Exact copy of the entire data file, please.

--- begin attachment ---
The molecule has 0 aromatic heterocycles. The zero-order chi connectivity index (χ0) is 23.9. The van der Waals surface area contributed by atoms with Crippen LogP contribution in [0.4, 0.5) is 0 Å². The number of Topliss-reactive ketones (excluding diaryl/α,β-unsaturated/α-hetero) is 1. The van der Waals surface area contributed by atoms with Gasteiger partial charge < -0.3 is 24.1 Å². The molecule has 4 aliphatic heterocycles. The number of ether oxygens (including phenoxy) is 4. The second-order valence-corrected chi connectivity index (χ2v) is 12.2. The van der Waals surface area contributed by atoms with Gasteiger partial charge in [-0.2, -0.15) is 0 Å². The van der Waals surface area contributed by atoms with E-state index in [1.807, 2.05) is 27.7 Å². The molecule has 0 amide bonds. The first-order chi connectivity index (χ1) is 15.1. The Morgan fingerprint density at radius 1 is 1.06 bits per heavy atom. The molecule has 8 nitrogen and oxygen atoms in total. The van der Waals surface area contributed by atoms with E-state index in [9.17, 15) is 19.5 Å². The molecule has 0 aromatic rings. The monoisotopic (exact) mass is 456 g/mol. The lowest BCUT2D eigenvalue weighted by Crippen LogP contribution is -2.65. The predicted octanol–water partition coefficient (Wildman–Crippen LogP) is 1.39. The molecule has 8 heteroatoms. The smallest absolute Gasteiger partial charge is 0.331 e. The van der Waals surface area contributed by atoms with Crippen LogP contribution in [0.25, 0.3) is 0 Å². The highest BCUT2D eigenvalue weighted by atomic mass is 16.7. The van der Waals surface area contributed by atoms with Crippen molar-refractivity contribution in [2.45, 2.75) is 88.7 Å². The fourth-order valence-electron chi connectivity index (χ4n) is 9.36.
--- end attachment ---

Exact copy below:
The molecule has 0 aromatic heterocycles. The zero-order chi connectivity index (χ0) is 23.9. The van der Waals surface area contributed by atoms with Crippen LogP contribution in [0.4, 0.5) is 0 Å². The number of Topliss-reactive ketones (excluding diaryl/α,β-unsaturated/α-hetero) is 1. The van der Waals surface area contributed by atoms with Gasteiger partial charge < -0.3 is 24.1 Å². The molecule has 4 aliphatic heterocycles. The number of ether oxygens (including phenoxy) is 4. The second-order valence-corrected chi connectivity index (χ2v) is 12.2. The van der Waals surface area contributed by atoms with Gasteiger partial charge in [-0.2, -0.15) is 0 Å². The van der Waals surface area contributed by atoms with E-state index in [1.807, 2.05) is 27.7 Å². The molecule has 0 amide bonds. The first-order chi connectivity index (χ1) is 15.1. The Morgan fingerprint density at radius 1 is 1.06 bits per heavy atom. The molecule has 8 nitrogen and oxygen atoms in total. The van der Waals surface area contributed by atoms with E-state index in [9.17, 15) is 19.5 Å². The molecule has 0 aromatic rings. The monoisotopic (exact) mass is 456 g/mol. The lowest BCUT2D eigenvalue weighted by Crippen LogP contribution is -2.65. The predicted octanol–water partition coefficient (Wildman–Crippen LogP) is 1.39. The molecule has 8 heteroatoms. The smallest absolute Gasteiger partial charge is 0.331 e. The van der Waals surface area contributed by atoms with Crippen LogP contribution in [0.25, 0.3) is 0 Å². The highest BCUT2D eigenvalue weighted by atomic mass is 16.7. The van der Waals surface area contributed by atoms with Crippen molar-refractivity contribution in [2.45, 2.75) is 88.7 Å². The fourth-order valence-electron chi connectivity index (χ4n) is 9.36.